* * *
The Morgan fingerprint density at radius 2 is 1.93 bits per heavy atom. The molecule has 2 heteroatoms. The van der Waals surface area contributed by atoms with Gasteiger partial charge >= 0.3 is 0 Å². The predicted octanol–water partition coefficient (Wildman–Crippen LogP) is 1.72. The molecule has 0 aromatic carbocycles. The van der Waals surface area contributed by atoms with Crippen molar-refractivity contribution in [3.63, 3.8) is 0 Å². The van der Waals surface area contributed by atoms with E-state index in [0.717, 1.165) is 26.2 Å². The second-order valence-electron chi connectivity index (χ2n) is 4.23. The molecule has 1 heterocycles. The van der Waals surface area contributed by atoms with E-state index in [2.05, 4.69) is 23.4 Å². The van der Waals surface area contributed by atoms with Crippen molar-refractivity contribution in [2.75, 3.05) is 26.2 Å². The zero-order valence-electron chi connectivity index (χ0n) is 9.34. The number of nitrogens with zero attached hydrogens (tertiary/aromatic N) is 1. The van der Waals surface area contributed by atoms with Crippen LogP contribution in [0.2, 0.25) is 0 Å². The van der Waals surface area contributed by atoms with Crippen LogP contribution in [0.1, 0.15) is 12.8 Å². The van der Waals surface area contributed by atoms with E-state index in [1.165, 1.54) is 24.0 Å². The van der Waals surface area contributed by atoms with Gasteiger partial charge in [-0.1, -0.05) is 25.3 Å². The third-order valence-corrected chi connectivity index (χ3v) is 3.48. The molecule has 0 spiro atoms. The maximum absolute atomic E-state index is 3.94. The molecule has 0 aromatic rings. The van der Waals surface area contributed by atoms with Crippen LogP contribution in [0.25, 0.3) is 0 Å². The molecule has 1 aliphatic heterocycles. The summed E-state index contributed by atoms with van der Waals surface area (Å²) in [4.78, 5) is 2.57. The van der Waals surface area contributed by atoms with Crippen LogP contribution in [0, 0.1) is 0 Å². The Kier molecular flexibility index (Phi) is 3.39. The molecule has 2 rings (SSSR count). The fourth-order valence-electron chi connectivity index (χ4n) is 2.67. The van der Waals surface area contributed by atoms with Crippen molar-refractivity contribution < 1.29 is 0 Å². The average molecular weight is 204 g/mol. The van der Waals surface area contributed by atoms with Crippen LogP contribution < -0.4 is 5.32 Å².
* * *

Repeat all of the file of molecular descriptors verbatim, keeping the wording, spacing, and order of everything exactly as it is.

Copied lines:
The Morgan fingerprint density at radius 2 is 1.93 bits per heavy atom. The molecule has 2 heteroatoms. The van der Waals surface area contributed by atoms with Gasteiger partial charge >= 0.3 is 0 Å². The predicted octanol–water partition coefficient (Wildman–Crippen LogP) is 1.72. The molecule has 0 aromatic carbocycles. The van der Waals surface area contributed by atoms with Crippen molar-refractivity contribution in [3.63, 3.8) is 0 Å². The van der Waals surface area contributed by atoms with E-state index in [0.717, 1.165) is 26.2 Å². The second-order valence-electron chi connectivity index (χ2n) is 4.23. The molecule has 1 heterocycles. The van der Waals surface area contributed by atoms with E-state index in [2.05, 4.69) is 23.4 Å². The van der Waals surface area contributed by atoms with Crippen molar-refractivity contribution in [2.75, 3.05) is 26.2 Å². The zero-order valence-electron chi connectivity index (χ0n) is 9.34. The number of nitrogens with zero attached hydrogens (tertiary/aromatic N) is 1. The van der Waals surface area contributed by atoms with Crippen LogP contribution in [0.2, 0.25) is 0 Å². The van der Waals surface area contributed by atoms with Crippen LogP contribution in [0.1, 0.15) is 12.8 Å². The van der Waals surface area contributed by atoms with E-state index in [1.165, 1.54) is 24.0 Å². The van der Waals surface area contributed by atoms with Gasteiger partial charge in [-0.1, -0.05) is 25.3 Å². The third-order valence-corrected chi connectivity index (χ3v) is 3.48. The molecule has 0 spiro atoms. The maximum absolute atomic E-state index is 3.94. The molecule has 0 aromatic rings. The van der Waals surface area contributed by atoms with Crippen LogP contribution in [0.25, 0.3) is 0 Å². The molecule has 1 aliphatic heterocycles. The summed E-state index contributed by atoms with van der Waals surface area (Å²) in [4.78, 5) is 2.57. The van der Waals surface area contributed by atoms with Crippen LogP contribution in [0, 0.1) is 0 Å². The Kier molecular flexibility index (Phi) is 3.39. The molecule has 2 rings (SSSR count). The fourth-order valence-electron chi connectivity index (χ4n) is 2.67. The van der Waals surface area contributed by atoms with Crippen molar-refractivity contribution < 1.29 is 0 Å². The average molecular weight is 204 g/mol. The van der Waals surface area contributed by atoms with Crippen LogP contribution < -0.4 is 5.32 Å².